Near McKenzie Point with Bob and the loaner rig from Mickey
the Ural dealer in Anchorage

Here's a picture of Bob and Sharon, as I said goodbye to them on my way to Valdez, AK....

The last ride I did with Bob was going to the Sidecar Meet in Talkeetna, Alaska....RichardM would join us there with his rig:  LINK

Talkeetna Sidecar Meet

Though we stayed in touch of course, Bob and I wouldn't meet up again until a bit over five years later, as Martha and I traveled by train (mostly) from Seward to Fairbanks.  We met up with Bob and Sharon at some hotel we were staying at and caught each other up on our lives.  LINK

I was sad to hear of Bob's passing and Martha and I send our deepest condolences to his lovely wife Sharon.  Another fellow rider has ridden off into the sunset....

Note: Bob tried his hand at blogging:  AlaskaPeeks, though he didn't get into it as I did (and saved him a whole bunch of time I am sure), I invite you to peruse it to get to know the man in the pictures.

The etymology of Goodbye: God be with Ye....

Goodbye Bob....

Monday, April 05, 2021

Home for a bit...

 94 days so far this year of 2021, and I've camped 66 days of it.  70%, not bad....

Home for now as of today.

Dropped off the Samurai at the shop in Parker, they're a bit short-handed right now in terms of mechanics but eventually they'll deal with her current electrical gremlins.  I also handed them the replacement ECM (Electronics Control Module) (used) that I got from Highway83 Suzuki Samurai, a shop that specializes on these beast and their upkeep.

There's a couple of honey-do tasks to be done around the house of course, so I'll have plenty to do I am sure.  There's motorcycles to be exercised and possibly serviced,  the readying the trailer to take Scarlett the 2014 Ural Patrol out on for the next trip, planning for the camping trip.

Here's pictures of yesterday's sunset, on my last night at the San Luis Lakes SWA (State Wildlife Area).  Note: Though the campground is accessible, as is the larger of the lakes, the rest of the SWA is closed to the public from FEB 15 to JUL 15 to protect nesting waterfowl areas.  

At the boat ramp in the SWA....water level is a bit low....

I am not sure when's the next time the Sammy will go out exploring on one of my camping trips, she's going to have to prove more reliable.  If you've read along in my travels over the last few years, you know I like to wander into the hinterlands, alone, and managed to return mostly without issues.

Trouble is, with a car, recovery can be a lot tougher when driving alone.  I've been lucky so far when my motorcycles have broken down; I'm just not sure that luck is going to keep holding up when it comes to the Samurai.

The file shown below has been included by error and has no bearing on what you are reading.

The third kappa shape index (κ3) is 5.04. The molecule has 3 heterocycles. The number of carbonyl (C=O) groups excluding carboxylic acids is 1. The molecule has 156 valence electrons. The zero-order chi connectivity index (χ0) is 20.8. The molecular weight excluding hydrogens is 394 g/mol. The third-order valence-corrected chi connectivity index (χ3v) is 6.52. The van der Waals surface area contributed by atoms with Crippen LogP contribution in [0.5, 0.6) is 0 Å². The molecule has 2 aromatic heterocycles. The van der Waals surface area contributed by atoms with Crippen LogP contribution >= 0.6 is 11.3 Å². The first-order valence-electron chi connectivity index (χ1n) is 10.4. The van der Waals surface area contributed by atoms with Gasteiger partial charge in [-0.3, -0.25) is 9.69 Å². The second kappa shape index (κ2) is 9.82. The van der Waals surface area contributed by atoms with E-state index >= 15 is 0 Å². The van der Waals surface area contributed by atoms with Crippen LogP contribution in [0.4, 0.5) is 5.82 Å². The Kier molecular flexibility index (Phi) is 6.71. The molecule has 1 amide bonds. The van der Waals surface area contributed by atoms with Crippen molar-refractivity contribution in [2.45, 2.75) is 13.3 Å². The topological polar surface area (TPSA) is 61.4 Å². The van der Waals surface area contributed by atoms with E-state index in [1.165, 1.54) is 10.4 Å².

More to follow on the Samurai to be sure....I'm also not sure four-wheeling is going to bring the same enjoyment to my explorations as when on two or three wheels....it's too much like being in a car driving down a bumpy road.

Saturday, April 03, 2021

Dunes and Shadows

Spent most of the day hanging out at the VRRV, checking some electrics on Mariko (yep, another short circuit involving the headlights this time), and verifying what worked with the ECM disconnected.

Tried but could not locate the short for the headlights so now planning on dropping off the Sammy with the mechanic in Parker, CO for him to troubleshoot.  Have also found the quick disconnect for the positive terminal of the battery tends to "lose connectivity" randomly, am going to ask the mechanic to eliminate it as it's no longer required.

I'll also have the mechanic hook up the replacement ECM, this to ensure it's not something I might cause beforehand.  The ECM is due at home Monday evening, so hoping to be able to drop off the Samurai on Tuesday afternoon.

Anyways, enough of that shit, I rode out on Yagi shortly after 4PM to see what the late afternoon sun did for shadows among the dunes of the Great Sand Dunes National Park.

From Ponderosa Point along the Medano Creek Primitive Road

Looks like a couple of climbers made it up to the top of the first
dune I tried to get to yesterday!

Riding back towards the main dune access area

See the guy atop the dune, near the center?

Looks like he was taking a selfie!

While posing Yagi near the main dune access area, a spot of
white caught my attention....look up and to the left of Yagi...

Yep, looks like a new bride, getting her post-wedding pics

Another "can you see" the folks on the top....

On the way out of the park:

Tonight's sunset was a bit better than yesterday's sunset I believe: